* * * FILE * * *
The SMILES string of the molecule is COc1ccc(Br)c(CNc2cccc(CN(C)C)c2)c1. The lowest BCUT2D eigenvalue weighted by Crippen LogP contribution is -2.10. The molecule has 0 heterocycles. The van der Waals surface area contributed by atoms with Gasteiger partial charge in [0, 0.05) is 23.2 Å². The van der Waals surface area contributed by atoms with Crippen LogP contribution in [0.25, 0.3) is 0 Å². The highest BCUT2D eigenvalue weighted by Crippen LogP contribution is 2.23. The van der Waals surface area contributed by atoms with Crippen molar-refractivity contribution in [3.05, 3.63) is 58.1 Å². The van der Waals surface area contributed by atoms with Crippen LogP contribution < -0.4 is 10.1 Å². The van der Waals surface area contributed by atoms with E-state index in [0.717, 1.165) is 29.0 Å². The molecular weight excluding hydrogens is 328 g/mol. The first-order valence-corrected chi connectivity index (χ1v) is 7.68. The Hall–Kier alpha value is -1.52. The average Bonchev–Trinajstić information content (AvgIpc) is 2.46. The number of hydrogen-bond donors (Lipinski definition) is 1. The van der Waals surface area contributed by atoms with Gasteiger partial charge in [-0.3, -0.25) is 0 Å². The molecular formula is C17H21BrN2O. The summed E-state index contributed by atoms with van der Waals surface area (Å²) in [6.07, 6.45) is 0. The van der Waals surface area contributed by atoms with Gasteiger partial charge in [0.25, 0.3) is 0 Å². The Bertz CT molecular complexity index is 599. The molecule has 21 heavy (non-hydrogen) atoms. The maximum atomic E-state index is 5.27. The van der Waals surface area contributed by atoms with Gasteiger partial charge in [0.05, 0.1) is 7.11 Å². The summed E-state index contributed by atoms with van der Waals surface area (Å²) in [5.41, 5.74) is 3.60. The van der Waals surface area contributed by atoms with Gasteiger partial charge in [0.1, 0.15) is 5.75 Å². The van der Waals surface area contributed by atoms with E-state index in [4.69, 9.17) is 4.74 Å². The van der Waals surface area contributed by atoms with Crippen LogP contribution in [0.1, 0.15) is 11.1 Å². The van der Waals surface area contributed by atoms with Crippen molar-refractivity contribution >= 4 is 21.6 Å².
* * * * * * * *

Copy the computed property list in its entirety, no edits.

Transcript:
The SMILES string of the molecule is COc1ccc(Br)c(CNc2cccc(CN(C)C)c2)c1. The lowest BCUT2D eigenvalue weighted by Crippen LogP contribution is -2.10. The molecule has 0 heterocycles. The van der Waals surface area contributed by atoms with Gasteiger partial charge in [0, 0.05) is 23.2 Å². The van der Waals surface area contributed by atoms with Crippen LogP contribution in [0.25, 0.3) is 0 Å². The highest BCUT2D eigenvalue weighted by Crippen LogP contribution is 2.23. The van der Waals surface area contributed by atoms with Crippen molar-refractivity contribution in [3.05, 3.63) is 58.1 Å². The van der Waals surface area contributed by atoms with Crippen LogP contribution < -0.4 is 10.1 Å². The van der Waals surface area contributed by atoms with E-state index in [0.717, 1.165) is 29.0 Å². The molecular weight excluding hydrogens is 328 g/mol. The first-order valence-corrected chi connectivity index (χ1v) is 7.68. The Hall–Kier alpha value is -1.52. The average Bonchev–Trinajstić information content (AvgIpc) is 2.46. The number of hydrogen-bond donors (Lipinski definition) is 1. The van der Waals surface area contributed by atoms with Gasteiger partial charge in [-0.3, -0.25) is 0 Å². The molecular formula is C17H21BrN2O. The summed E-state index contributed by atoms with van der Waals surface area (Å²) in [6.07, 6.45) is 0. The van der Waals surface area contributed by atoms with Gasteiger partial charge in [0.25, 0.3) is 0 Å². The Bertz CT molecular complexity index is 599. The molecule has 21 heavy (non-hydrogen) atoms. The maximum atomic E-state index is 5.27. The van der Waals surface area contributed by atoms with Gasteiger partial charge in [0.05, 0.1) is 7.11 Å². The summed E-state index contributed by atoms with van der Waals surface area (Å²) in [5.41, 5.74) is 3.60. The van der Waals surface area contributed by atoms with Gasteiger partial charge in [0.1, 0.15) is 5.75 Å². The van der Waals surface area contributed by atoms with E-state index in [4.69, 9.17) is 4.74 Å². The van der Waals surface area contributed by atoms with Crippen LogP contribution in [0.1, 0.15) is 11.1 Å². The van der Waals surface area contributed by atoms with Crippen molar-refractivity contribution >= 4 is 21.6 Å².